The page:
Vannin backing claim against Australian pharmaceutical company

Vannin Capital is backing a class action filed by Phi Finney McDonald against Australian pharmaceutical company Mayne Pharma Group. The proceeding was filed on behalf of current and former shareholders and alleges that Mayne breached its continuous disclosure obligations by, among other things, failing to inform investors about an alleged price-fixing and market-share arrangement in the US. Vannin will take, subject to court approval, a 25% funding commission from a successful outcome. Read more.

Keep Reading

In the News

Competition Appeal Tribunal rejects Apple’s attempt to weaken collective lawsuit

In a significant development for millions who use Apple’s UK App Store, the Competition Appeal Tribunal has refused Apple’s attempt to limit the consumer claim led by Dr Rachael Kent, which alleges abuses of competition law that result in systematic overcharging for apps and in-app purchases by Apple. Dr Kent’s legal claim will now proceed in full to trial, putting added pressure on Apple amid mounting efforts around the world to hold it to account for alleged anticompetitive practices. Dr Kent is being represented by Hausfeld, with barristers from Monckton Chambers, Brick Court Chambers and 4 New Square. Vannin Capital is funding the claim.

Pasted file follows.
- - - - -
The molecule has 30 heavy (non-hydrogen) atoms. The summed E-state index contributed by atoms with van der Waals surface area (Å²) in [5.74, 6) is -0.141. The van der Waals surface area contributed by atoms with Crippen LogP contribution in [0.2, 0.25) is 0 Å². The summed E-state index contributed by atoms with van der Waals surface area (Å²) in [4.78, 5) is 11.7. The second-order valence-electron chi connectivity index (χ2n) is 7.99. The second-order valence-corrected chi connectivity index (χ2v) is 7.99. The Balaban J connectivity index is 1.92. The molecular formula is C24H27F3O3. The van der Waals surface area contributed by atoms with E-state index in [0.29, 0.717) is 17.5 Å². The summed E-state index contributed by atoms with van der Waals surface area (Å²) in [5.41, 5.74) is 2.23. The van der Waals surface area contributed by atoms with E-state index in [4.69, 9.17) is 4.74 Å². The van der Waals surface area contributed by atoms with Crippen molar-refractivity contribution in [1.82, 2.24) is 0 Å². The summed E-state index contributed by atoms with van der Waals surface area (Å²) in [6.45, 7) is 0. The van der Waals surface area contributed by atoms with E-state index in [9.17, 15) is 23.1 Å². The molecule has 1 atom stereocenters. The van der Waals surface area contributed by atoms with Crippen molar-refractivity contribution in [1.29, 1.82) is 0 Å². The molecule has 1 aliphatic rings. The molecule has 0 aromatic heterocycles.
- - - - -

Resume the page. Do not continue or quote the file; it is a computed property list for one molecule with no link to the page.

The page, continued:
New Fundings

Vannin backs Australian class actions over app store commissions

Vannin Capital is backing two new class actions commenced in the Federal Court of Australia against Apple and Google. The claims, filed by Phi Finney McDonald on behalf of the lead applicants, allege that the tech giants engaged in anti-competitive conduct in relation to the operation of their app stores. By routinely charging a 30% commission to app developers and limiting their ability to distribute apps outside of the app stores, it is alleged that Apple and Google limited competition in the market which resulted in higher prices for consumers.

In the News

Data breaches: Two major representative actions discontinued in wake of Google ruling

Two major representative actions over alleged data breaches have been discontinued in the wake of last year’s Supreme Court ruling in Lloyd v Google. The YouTube data breach claim that sought damages of up to £2.5bn, was one of the cases discontinued, and was advised by Hausfeld and backed by funder Vannin Capital. The other case discontinued was one brought by Mishcon de Reya on behalf of approximately 1.6 million people whose confidential medical records were obtained by Google and DeepMind Technologies in breach of data protection laws.

Before You Go

Never miss a thing in the litigation finance market.